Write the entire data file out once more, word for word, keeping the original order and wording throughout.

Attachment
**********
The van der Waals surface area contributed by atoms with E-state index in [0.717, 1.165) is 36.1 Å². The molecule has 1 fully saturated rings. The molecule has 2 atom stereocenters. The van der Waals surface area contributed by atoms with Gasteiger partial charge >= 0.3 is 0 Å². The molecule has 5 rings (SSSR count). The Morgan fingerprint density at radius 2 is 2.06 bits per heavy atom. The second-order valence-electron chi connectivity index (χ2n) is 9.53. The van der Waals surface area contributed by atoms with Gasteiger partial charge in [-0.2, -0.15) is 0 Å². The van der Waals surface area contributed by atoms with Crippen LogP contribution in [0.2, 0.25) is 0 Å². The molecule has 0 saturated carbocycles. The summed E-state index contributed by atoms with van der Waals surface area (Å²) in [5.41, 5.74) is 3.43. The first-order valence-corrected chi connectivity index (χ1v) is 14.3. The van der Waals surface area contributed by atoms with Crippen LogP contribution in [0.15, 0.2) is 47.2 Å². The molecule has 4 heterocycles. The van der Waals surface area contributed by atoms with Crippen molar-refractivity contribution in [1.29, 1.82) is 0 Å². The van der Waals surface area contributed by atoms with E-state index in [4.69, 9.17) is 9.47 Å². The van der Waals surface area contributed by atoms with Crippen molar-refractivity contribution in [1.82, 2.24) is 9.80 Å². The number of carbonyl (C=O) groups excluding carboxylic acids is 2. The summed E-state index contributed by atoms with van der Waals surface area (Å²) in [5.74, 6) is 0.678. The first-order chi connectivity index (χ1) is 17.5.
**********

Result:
The van der Waals surface area contributed by atoms with E-state index in [0.717, 1.165) is 36.1 Å². The molecule has 1 fully saturated rings. The molecule has 2 atom stereocenters. The van der Waals surface area contributed by atoms with Gasteiger partial charge >= 0.3 is 0 Å². The molecule has 5 rings (SSSR count). The Morgan fingerprint density at radius 2 is 2.06 bits per heavy atom. The second-order valence-electron chi connectivity index (χ2n) is 9.53. The van der Waals surface area contributed by atoms with Gasteiger partial charge in [-0.2, -0.15) is 0 Å². The van der Waals surface area contributed by atoms with Crippen LogP contribution in [0.2, 0.25) is 0 Å². The molecule has 0 saturated carbocycles. The summed E-state index contributed by atoms with van der Waals surface area (Å²) in [5.41, 5.74) is 3.43. The first-order valence-corrected chi connectivity index (χ1v) is 14.3. The van der Waals surface area contributed by atoms with Crippen LogP contribution in [0.15, 0.2) is 47.2 Å². The molecule has 4 heterocycles. The van der Waals surface area contributed by atoms with Crippen molar-refractivity contribution in [1.29, 1.82) is 0 Å². The van der Waals surface area contributed by atoms with E-state index in [4.69, 9.17) is 9.47 Å². The van der Waals surface area contributed by atoms with Crippen molar-refractivity contribution in [1.82, 2.24) is 9.80 Å². The number of carbonyl (C=O) groups excluding carboxylic acids is 2. The summed E-state index contributed by atoms with van der Waals surface area (Å²) in [5.74, 6) is 0.678. The first-order chi connectivity index (χ1) is 17.5.